Collaborative Economy Drives Increased Mobility for People with Disability
15 August 2017 at 8:11 am
A new online platform hopes to drive better lives for people with disability and increased sustainability for disability organisations by supporting the sharing of specially modified vehicles that would otherwise be lying idle.
The initiative, Connecting Up to Shared Assets, which is set to be piloted in South Australia by not-for-profit tech company Connecting Up, would enable companies, and individuals, to rent out their transport assets directly to disability service providers and primary caregivers.
Those behind the idea hope the shared portal will give the disability sector more affordable options and improve service delivery outcomes for disability organisations looking to adapt to meet the pressures of the NDIS.
Connecting Up CEO Anne Gawen said the program could provide better quality of life for people living with a disability, and could even provide extra income for individuals with modified vehicles, as well as allowing disability service providers to expand their services.
“This could be a life changing service for hundreds of thousands of Australians facing significant restrictions on their mobility because of a lack of suitable transport,” Gawen said.
“It will also be a game changer for disability service providers by allowing them to open up new services, share vehicles and expand their customer bases.”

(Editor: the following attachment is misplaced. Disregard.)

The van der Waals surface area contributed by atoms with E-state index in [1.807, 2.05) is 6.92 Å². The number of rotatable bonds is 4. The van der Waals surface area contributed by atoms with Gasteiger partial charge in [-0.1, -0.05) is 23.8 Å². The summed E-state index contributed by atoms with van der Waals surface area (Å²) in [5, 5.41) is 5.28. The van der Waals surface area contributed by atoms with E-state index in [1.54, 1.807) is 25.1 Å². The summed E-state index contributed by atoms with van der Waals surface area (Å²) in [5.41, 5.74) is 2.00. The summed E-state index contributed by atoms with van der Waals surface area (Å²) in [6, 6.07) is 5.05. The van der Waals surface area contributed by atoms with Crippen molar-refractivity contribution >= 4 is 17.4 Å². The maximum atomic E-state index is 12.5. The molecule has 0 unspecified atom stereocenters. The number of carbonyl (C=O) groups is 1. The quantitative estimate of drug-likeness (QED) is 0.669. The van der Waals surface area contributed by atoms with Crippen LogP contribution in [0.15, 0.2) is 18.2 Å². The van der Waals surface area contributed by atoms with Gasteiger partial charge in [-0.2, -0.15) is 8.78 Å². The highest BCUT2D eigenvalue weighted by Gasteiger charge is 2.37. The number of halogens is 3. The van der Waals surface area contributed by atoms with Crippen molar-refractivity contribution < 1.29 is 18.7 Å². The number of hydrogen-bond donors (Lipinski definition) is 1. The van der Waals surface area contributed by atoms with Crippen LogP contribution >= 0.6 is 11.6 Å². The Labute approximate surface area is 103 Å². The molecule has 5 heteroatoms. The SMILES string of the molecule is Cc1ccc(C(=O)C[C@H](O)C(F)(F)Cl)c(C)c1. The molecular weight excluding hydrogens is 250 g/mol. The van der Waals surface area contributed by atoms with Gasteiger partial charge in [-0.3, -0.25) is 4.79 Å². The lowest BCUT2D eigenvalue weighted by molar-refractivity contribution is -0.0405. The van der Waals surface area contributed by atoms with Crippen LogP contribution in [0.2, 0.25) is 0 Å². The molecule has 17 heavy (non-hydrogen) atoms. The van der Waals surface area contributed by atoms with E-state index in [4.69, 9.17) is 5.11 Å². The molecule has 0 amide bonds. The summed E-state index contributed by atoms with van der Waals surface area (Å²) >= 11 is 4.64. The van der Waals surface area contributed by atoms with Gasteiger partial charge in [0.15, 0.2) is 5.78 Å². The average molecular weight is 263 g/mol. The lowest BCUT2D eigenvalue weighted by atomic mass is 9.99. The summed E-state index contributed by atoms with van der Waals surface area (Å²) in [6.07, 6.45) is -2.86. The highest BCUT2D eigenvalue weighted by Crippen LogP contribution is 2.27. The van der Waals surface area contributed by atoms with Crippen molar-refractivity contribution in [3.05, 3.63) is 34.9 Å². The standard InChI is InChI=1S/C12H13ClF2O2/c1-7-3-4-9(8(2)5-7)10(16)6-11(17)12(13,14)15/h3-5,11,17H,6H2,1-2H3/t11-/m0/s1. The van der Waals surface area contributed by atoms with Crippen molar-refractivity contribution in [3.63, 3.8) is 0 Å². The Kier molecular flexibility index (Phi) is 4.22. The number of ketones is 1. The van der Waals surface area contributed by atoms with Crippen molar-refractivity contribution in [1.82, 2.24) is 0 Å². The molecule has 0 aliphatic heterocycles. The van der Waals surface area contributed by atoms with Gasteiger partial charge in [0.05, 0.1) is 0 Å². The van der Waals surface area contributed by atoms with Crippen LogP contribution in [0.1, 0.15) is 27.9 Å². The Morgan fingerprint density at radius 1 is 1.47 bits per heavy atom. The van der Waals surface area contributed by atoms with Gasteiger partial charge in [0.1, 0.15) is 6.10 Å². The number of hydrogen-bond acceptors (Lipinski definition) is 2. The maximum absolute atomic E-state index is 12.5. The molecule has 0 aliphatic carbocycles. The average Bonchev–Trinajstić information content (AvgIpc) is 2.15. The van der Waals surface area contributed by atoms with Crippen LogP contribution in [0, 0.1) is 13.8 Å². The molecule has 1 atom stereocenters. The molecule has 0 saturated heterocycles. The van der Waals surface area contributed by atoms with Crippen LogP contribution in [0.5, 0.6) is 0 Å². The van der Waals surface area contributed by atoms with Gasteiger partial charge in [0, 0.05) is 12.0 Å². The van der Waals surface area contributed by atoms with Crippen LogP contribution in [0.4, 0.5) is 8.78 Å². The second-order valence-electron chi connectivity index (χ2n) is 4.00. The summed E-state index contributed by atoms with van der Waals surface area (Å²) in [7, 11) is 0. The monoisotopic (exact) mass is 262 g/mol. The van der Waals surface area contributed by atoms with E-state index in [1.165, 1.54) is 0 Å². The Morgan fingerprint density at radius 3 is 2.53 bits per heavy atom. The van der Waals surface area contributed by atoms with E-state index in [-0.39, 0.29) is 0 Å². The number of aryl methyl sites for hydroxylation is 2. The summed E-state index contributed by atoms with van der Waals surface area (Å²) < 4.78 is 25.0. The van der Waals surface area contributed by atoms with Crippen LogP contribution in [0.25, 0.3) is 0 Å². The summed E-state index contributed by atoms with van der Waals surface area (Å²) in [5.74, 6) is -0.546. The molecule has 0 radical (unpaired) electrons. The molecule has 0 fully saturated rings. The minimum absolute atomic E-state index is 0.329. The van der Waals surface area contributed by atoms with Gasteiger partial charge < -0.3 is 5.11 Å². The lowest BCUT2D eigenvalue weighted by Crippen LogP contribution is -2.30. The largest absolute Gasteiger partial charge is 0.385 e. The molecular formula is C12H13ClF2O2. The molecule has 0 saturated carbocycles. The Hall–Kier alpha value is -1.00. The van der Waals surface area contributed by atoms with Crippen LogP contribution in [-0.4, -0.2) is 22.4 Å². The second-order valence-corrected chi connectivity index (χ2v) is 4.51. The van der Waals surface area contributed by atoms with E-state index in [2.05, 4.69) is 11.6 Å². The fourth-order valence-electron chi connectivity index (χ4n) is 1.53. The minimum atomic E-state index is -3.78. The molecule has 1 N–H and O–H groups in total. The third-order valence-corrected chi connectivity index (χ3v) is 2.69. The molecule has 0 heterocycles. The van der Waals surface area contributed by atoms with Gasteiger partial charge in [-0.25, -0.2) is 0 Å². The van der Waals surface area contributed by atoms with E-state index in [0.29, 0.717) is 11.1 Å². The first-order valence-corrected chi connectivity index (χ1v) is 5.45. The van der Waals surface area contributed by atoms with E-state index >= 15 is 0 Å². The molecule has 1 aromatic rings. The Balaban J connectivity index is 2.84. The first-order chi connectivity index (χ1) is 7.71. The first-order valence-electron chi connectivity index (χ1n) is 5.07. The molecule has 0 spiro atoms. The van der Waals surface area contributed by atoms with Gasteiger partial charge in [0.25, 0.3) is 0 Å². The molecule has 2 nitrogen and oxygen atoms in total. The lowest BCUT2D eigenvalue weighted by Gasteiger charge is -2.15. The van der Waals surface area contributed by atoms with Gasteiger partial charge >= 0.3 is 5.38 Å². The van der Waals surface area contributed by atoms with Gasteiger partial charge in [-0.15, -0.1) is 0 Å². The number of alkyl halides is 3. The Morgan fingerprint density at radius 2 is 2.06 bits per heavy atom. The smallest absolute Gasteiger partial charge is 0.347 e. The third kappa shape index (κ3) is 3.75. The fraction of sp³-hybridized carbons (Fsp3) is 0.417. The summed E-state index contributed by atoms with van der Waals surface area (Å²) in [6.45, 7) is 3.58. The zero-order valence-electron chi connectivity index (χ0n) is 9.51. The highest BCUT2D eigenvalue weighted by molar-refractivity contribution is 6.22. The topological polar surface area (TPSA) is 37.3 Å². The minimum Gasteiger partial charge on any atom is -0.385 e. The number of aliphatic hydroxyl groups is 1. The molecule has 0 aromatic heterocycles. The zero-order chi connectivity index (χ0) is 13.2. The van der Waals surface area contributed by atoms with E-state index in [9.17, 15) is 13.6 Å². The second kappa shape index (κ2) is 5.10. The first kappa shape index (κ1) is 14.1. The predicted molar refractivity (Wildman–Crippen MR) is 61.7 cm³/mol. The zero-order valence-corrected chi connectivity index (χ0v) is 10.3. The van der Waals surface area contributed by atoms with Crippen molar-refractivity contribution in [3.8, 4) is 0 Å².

The initiative was one of 10 finalists in YourSAy’s Share initiative, which seeks to create value or solve a social problem by making better use of idle or wasted resources.
Finalists were announced in June, and the program is now in the “idea incubation” period.
Connecting Up, which will co-design, develop and market the new platform, is calling on companies and individuals in Australia to contribute ideas for the platform’s success by signing up at the Connecting Up website.
Contributors will have the opportunity to co-design and develop the platform itself, or to contribute idle or occasionally idle modified vehicles.
The Adelaide pilot has been designed as the forerunner to a nationwide program that will be supported and driven by transport companies, disability service providers, technology developers, and specialist rental firms across Australia.
Gawen said it promised to be a game changer for hundreds of thousands of Australians.
“Having easy and affordable access to a modified vehicle is important not just for people with disabilities to get to appointments, but also for them to remain active and connected with their communities,” she said.
“And best of all, it will use resources that are currently lying idle.”